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Konstantin Neergaard
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Date Joined Oct 2000
Total Posts : 37
 
   Posted 6/21/2002 5:27 AM (GMT -6)    Quote This PostAlert An Admin About This Post.
It IS possible to read the forum at the
others! There is a whole thread there
dealing with the fact that Finale seems to
have lost ground, because of the slow
progress towards an OSX-version.

Another question is off course whether
that's the most important battleground.
(The development of the OSX-versions, I
mean.)

More important, IMHO, is the fact that
Sibelius has won the over-all design-war.
It looks much cooler! And what's worse: It
looks if Finale is always a step behind,
not only designing new features, but also
in making the interface look more
up-to-date.

Hopefully, and I'm not familiar enough
with the Sibelius software to know, Finale
will stay in front when it comes to basic
functionality, and not only smartness and
flashy looks.

But I have an increasing doubt about
where to put my bets in the ongoing war...

/JKN

JKN
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cliffdzihner
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Total Posts : 486
 
   Posted 6/21/2002 7:03 AM (GMT -6)    Quote This PostAlert An Admin About This Post.
In the "Switch to Sibelius? Really?" thread a nice person named Anon69 let me know that you can read their forums by going to the main Help Center page and then clicking on Guest Access on the lower left.

If you go to the Chat Page you won't find it. I wonder if that's a design flaw or a "feature" on the part of their web master!
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guser
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Total Posts : 661
 
   Posted 6/21/2002 7:52 AM (GMT -6)    Quote This PostAlert An Admin About This Post.
It looks to me like Finale is losing. Ease of use is very important in attracting and keeping new users. And Sibelius is winning that battle hands down, in my opinion.

I know some 'old hands' here will disagree, but all I can say is they must never have led a beginner through the process of learning Finale, which most find agonizingly frustrating.

Also, I believe Coda has made a fundamental error in marketing strategy. To make the program more attractive to new users, they have chosen to pile on more and more frivolous and distracting 'features' like MidiScan, MicNotator, Exercise Wizard, Rhyming Dictionary, etc., instead of concentrating on making the program more intuitive and getting rid of bugs. As a result, they may pick up some unsuspecting buyers, but many of them will quickly become disillusioned.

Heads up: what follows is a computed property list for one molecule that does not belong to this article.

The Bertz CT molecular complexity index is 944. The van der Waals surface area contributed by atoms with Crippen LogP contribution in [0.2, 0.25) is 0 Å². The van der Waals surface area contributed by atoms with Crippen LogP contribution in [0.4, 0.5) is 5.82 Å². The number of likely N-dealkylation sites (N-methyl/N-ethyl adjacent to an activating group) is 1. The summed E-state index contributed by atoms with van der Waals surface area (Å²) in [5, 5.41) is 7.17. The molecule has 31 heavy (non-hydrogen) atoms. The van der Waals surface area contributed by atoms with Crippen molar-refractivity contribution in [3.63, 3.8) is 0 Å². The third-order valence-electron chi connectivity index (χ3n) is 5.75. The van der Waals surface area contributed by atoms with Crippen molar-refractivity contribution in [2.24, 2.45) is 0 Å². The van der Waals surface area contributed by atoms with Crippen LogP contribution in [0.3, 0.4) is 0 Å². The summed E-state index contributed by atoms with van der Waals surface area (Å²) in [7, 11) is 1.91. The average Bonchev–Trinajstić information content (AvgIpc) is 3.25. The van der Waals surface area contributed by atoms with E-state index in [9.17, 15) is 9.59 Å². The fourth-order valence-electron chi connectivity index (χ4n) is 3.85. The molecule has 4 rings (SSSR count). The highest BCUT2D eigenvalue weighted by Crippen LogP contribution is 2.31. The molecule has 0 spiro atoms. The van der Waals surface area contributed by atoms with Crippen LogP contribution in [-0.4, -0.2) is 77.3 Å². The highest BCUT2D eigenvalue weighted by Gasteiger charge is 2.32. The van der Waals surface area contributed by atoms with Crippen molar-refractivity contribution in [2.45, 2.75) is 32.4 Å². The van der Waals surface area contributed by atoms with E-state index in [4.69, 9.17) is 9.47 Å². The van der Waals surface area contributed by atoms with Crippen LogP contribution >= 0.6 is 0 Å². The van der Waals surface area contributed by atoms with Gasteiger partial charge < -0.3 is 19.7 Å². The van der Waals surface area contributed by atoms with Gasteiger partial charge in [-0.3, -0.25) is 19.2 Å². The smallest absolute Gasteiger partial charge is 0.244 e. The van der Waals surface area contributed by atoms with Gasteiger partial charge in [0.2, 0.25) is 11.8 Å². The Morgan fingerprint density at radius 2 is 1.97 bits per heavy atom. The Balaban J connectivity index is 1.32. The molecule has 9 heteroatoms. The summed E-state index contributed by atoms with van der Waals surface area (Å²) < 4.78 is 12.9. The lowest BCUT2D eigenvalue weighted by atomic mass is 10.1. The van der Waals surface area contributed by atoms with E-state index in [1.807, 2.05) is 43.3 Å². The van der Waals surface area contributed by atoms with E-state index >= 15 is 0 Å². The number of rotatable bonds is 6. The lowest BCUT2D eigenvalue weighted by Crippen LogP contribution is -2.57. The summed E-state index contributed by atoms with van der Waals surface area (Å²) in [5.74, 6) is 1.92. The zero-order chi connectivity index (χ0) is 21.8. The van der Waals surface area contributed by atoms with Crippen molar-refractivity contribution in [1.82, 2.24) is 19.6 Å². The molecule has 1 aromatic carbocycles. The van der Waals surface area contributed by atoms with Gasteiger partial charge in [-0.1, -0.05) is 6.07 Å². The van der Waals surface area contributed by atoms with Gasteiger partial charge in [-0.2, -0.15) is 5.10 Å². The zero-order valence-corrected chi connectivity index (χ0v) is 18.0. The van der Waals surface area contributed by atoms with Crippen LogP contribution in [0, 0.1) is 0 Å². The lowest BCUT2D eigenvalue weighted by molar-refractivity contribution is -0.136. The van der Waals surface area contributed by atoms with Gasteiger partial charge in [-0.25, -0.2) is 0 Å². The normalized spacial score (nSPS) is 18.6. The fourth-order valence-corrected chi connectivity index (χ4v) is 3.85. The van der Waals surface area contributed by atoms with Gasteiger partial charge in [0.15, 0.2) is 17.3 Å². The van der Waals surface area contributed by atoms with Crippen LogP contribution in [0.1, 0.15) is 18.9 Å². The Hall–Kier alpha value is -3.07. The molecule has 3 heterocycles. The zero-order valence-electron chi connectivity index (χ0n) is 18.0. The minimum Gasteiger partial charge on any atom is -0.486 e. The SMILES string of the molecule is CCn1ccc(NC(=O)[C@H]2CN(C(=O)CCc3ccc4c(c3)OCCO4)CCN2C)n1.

"This is simply the worst single piece of software of any kind that I have ever encountered" is a phrase I have heard more times than I care to admit. And of course, these bitter and angry would-be users aren't shy about sharing their feelings with their friends and colleagues.

Too bad, really, because the program can really do a lot once you know how to work around all its deficiencies.
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jcotton
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Total Posts : 453
 
   Posted 6/21/2002 8:12 AM (GMT -6)    Quote This PostAlert An Admin About This Post.
>I know some 'old hands' here
>will disagree, but all I can
>say is they must never have
>led a beginner through the
>process of learning Finale,
>which most find agonizingly
>frustrating.

huh?? Do you think the "old hands" were born knowing how to use this program? We were all beginners at some point, you know.
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cliffdzihner
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Total Posts : 486
 
   Posted 6/21/2002 8:57 AM (GMT -6)    Quote This PostAlert An Admin About This Post.
>once you know how to work around all its deficiencies.

I've been checking out Sibelius's forum for the first time. They have some very funny problems of their own. Check out the post asking how to change a staff name!

I'm sure it's very powerful once you figure out how to add a new instrument and hide the old name! Of course, I could be mistaken about this.